May your stuffing be tasty
May your turkey plump,
May your potatoes and gravy
Have nary a lump.
May your yams be delicious
And your pies take the prize,
And may your Thanksgiving dinner
Stay off your thighs!
– Author Unknown –

Tonight The Car Guy and I will dine on left-over ham and turkey. Tomorrow – maybe a casserole with ham or turkey. The next day, maybe split pea soup made from the ham bone. The next day – anything that doesn’t involve a bird or a pig.

Happy Thanksgiving, Canadians! Happy Columbus Day (or Indigenous People’s Day), Americans!

Dark Days

It comes with no warning. Days of being sad. Energy tank on empty.

Dark, dreary, heavy days.

Overwhelmed. Too much, too many.

I’ve been down this road many times before. It always passes. It is seasonal or hormonal or just being sad.

It isn’t depression, but it is a gift that helps me to understand those who battle real depression.

If you know someone who’s depressed, please resolve never to ask them why. Depression isn’t a straightforward response to a bad situation; depression just is, like the weather.
– Stephen Fry –

I wanted to write down exactly what I felt but somehow the paper stayed empty and I could not have described it any better.
– WTM –

Ghost – Looking for Puppy Faces

Puppy Faces Today – our Daughter and her Husband got a dog!

A puppy face – the Grand-dog – right after a bath: “Where is the treat you promised me if I went along with the foolishness of a bath?”
The grand-dog – finally dry and back outside: “My price for not digging in the garden again is… double treats!”

Puppy Faces Before the Dog Came Along:

Promise me you’ll always remember: You’re braver than you believe, and stronger than you seem, and smarter than you think.
– Winnie the Pooh (by A.A. Milne) –

Six years ago I wrote a post called A Perfect Storm – The Motorcycle Accident. It was the story of the day (Friday, July 13!) that The Car Guy and the Harley abruptly parted company – both landing in a farmer’s field, both with considerable damage.

I reread that post yesterday. I also reread all the comments left on posts then and after the event – words of encouragement, concern and prayers for a speedy recovery! Thanks again, from the bottom of my Canadian heart, to all these kind bloggers who reached out to me during those dark days:

The Cvillean
Peg-o-Leg’s Ramblings
Virginia Views
Before Morning Breaks
Joys of Creating
The Other Side of 55
Mark Armstrong Illustration
Coming East
composerinthegarden
Year-Struck
From the Drawing Board
Fear No Weebles
Bless Your Hippie Heart
k8edid
The Sandwich Lady
I Need a Play Date
Philosopher Mouse of the Hedge
Caryn Caldwell

Some of these writers are still blogging! Some have ‘ceased blogging operations’ and moved on.  The ‘ceased’ bloggers – some left a farewell message; some just packed up (I envision it as happening on a dark and stormy night) and disappeared, leaving us all to wonder what they moved on to, or if they are actually ‘deceased’!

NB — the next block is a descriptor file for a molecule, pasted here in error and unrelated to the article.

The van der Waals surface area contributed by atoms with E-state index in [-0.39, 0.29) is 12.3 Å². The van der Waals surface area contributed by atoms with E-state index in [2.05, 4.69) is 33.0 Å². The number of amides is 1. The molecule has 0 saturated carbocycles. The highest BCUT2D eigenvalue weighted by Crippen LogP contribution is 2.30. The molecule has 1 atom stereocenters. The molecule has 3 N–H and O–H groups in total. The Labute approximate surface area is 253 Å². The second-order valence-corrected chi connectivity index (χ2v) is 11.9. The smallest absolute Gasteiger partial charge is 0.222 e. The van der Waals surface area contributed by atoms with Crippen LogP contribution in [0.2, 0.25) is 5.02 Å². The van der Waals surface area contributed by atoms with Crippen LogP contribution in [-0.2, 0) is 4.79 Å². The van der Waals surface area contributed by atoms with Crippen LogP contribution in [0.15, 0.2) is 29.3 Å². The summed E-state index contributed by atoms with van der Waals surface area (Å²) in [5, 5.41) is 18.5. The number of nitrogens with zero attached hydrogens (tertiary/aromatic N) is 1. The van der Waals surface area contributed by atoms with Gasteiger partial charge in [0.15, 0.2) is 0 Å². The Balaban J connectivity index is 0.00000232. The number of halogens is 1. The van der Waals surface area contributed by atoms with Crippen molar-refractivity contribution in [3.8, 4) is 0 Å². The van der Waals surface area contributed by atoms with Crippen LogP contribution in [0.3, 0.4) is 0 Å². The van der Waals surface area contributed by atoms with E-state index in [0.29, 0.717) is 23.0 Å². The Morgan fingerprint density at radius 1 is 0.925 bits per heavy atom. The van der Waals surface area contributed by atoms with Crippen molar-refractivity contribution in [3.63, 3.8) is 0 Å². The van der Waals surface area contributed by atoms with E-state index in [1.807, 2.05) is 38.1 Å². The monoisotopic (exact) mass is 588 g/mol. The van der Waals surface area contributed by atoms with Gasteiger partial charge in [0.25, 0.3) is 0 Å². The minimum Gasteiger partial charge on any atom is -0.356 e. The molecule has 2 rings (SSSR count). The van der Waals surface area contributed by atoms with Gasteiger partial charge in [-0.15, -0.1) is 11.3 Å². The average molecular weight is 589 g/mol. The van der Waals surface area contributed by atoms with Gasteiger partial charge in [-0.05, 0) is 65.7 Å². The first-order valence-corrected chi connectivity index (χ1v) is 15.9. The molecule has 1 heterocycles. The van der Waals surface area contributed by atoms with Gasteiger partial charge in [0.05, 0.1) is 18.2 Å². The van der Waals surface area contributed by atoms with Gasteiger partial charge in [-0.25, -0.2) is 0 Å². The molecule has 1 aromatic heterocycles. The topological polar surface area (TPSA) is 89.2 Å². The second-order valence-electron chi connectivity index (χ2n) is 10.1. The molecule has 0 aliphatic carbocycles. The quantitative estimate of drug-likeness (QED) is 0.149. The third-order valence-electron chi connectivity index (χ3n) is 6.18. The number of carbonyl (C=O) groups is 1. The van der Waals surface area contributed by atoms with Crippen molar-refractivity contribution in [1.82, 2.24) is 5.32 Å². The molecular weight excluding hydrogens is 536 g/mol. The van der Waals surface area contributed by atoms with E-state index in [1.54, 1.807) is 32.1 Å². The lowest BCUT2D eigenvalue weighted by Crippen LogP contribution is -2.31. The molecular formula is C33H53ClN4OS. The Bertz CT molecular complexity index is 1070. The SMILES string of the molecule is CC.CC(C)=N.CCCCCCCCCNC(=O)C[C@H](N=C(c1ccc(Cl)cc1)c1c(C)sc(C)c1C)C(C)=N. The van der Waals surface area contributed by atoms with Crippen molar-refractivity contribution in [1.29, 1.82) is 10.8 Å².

Now, for the update on The Car Guy.  There were certainly some interesting and amusing moments during his recovery from a Traumatic Brain Injury (TBI). For  the first few months,  he was unable to retain memories, but more spectacularly – sometimes he saw people that the rest of us couldn’t see!

One afternoon he woke up after a nap in the Guest Room at the Cabin and announced there were puppy faces on the ceiling over the bed. This was a new hallucination. He insisted I come and look. We stretched out on the bed and looked up at the wood paneled ceiling.

“See – there.” He pointed at the wood grain knots and swirls. “Two eyes and a nose. And over there. Two eyes, a nose and ears. And another one over there!”

Relief – yes, I could see puppy faces in the knots and swirls too! Then – I thought about all the people who had slept in that bed, but had never mentioned seeing puppy faces! It takes a certain freedom of thought, I guess, to see things like that.

I think of those puppy faces when I read the news.  Much of Mainstream Media (MMM) has the single goal of telling you what you should think. Often their message is biased and designed to create fear. They want you to only see what they see in their knots and swirls.

Fortunately, there are many  Not Really Mainstream Media (NRMMM) sources of positive messages that encourage the grand diversity of human thought. They encourage you to look beyond the knots and swirls for the other messages.

I try to start my day with positive sites like these: Thoughts of Dog,  Human Progress, Mike Rowe and Regie’s Blog.

Where do you go to get a balanced spin on the news?

Upside to Absent-mindedness

For some reason there is a malfunction, some disconnect, between my imaginary hello and, well, my actual hello… Just know this: if you have ever passed me in the hall and I appeared to ignore you, it actually wasn’t like that at all…
– Stuart McLean, The Vinyl Cafe Notebooks –

An imaginary hello. Yes, that describes the greeting I sometimes don’t give.

It’s caused (they say) by a condition called absent-mindedness (also spelled  absentmindedness or absent mindedness.) Often, I don’t even know that I’m being absent-minded. On other occasions, it is quite apparent: I search for my glasses and find them on the top of my head or I walk into a room but forget what I came there to do.

I don’t think it is something to be stressed about. On the whole, my memory usually runs fairly smoothly and  I’m fairly adept at focusing when I need to. I see the shift into absent-mindedness as something that sets me free to think in abstract or creative ways – (that’s my story, and I’m sticking to it.)

What was your most interesting absent-minded experience?